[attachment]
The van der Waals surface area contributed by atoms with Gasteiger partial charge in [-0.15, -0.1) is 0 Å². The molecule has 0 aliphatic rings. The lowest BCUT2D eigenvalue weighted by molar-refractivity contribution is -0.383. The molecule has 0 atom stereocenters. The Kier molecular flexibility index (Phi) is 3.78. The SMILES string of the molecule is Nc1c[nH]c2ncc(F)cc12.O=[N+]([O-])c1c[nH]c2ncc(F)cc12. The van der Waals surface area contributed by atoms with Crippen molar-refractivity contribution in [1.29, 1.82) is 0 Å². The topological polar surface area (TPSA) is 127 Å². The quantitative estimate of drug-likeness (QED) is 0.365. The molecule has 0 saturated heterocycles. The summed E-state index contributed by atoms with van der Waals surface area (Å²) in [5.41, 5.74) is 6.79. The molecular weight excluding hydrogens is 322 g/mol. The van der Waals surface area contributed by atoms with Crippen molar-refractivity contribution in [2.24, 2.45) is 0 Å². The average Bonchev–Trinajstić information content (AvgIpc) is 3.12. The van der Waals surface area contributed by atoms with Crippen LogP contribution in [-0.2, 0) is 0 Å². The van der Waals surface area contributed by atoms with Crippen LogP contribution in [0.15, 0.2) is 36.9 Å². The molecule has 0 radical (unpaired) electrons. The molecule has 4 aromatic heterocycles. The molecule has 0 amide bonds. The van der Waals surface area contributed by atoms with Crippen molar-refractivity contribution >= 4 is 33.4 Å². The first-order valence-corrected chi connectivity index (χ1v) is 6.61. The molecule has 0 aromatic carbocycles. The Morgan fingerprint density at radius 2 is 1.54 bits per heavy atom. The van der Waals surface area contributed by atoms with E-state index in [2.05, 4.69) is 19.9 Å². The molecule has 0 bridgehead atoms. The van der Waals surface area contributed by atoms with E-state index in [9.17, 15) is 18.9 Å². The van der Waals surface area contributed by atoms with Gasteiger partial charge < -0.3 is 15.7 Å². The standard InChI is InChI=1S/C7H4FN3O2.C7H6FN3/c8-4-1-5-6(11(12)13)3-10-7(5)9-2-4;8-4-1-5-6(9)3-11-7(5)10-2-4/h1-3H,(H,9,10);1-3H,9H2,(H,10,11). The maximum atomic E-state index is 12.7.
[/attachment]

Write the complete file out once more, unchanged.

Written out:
The van der Waals surface area contributed by atoms with Gasteiger partial charge in [-0.15, -0.1) is 0 Å². The molecule has 0 aliphatic rings. The lowest BCUT2D eigenvalue weighted by molar-refractivity contribution is -0.383. The molecule has 0 atom stereocenters. The Kier molecular flexibility index (Phi) is 3.78. The SMILES string of the molecule is Nc1c[nH]c2ncc(F)cc12.O=[N+]([O-])c1c[nH]c2ncc(F)cc12. The van der Waals surface area contributed by atoms with Crippen molar-refractivity contribution in [1.29, 1.82) is 0 Å². The topological polar surface area (TPSA) is 127 Å². The quantitative estimate of drug-likeness (QED) is 0.365. The molecule has 0 saturated heterocycles. The summed E-state index contributed by atoms with van der Waals surface area (Å²) in [5.41, 5.74) is 6.79. The molecular weight excluding hydrogens is 322 g/mol. The van der Waals surface area contributed by atoms with Crippen molar-refractivity contribution in [2.24, 2.45) is 0 Å². The average Bonchev–Trinajstić information content (AvgIpc) is 3.12. The van der Waals surface area contributed by atoms with Crippen LogP contribution in [-0.2, 0) is 0 Å². The van der Waals surface area contributed by atoms with Crippen LogP contribution in [0.15, 0.2) is 36.9 Å². The molecule has 0 radical (unpaired) electrons. The molecule has 4 aromatic heterocycles. The molecule has 0 amide bonds. The van der Waals surface area contributed by atoms with Crippen molar-refractivity contribution >= 4 is 33.4 Å². The first-order valence-corrected chi connectivity index (χ1v) is 6.61. The molecule has 0 aromatic carbocycles. The Morgan fingerprint density at radius 2 is 1.54 bits per heavy atom. The van der Waals surface area contributed by atoms with E-state index in [2.05, 4.69) is 19.9 Å². The molecule has 0 bridgehead atoms. The van der Waals surface area contributed by atoms with E-state index in [9.17, 15) is 18.9 Å². The van der Waals surface area contributed by atoms with Gasteiger partial charge < -0.3 is 15.7 Å². The standard InChI is InChI=1S/C7H4FN3O2.C7H6FN3/c8-4-1-5-6(11(12)13)3-10-7(5)9-2-4;8-4-1-5-6(9)3-11-7(5)10-2-4/h1-3H,(H,9,10);1-3H,9H2,(H,10,11). The maximum atomic E-state index is 12.7.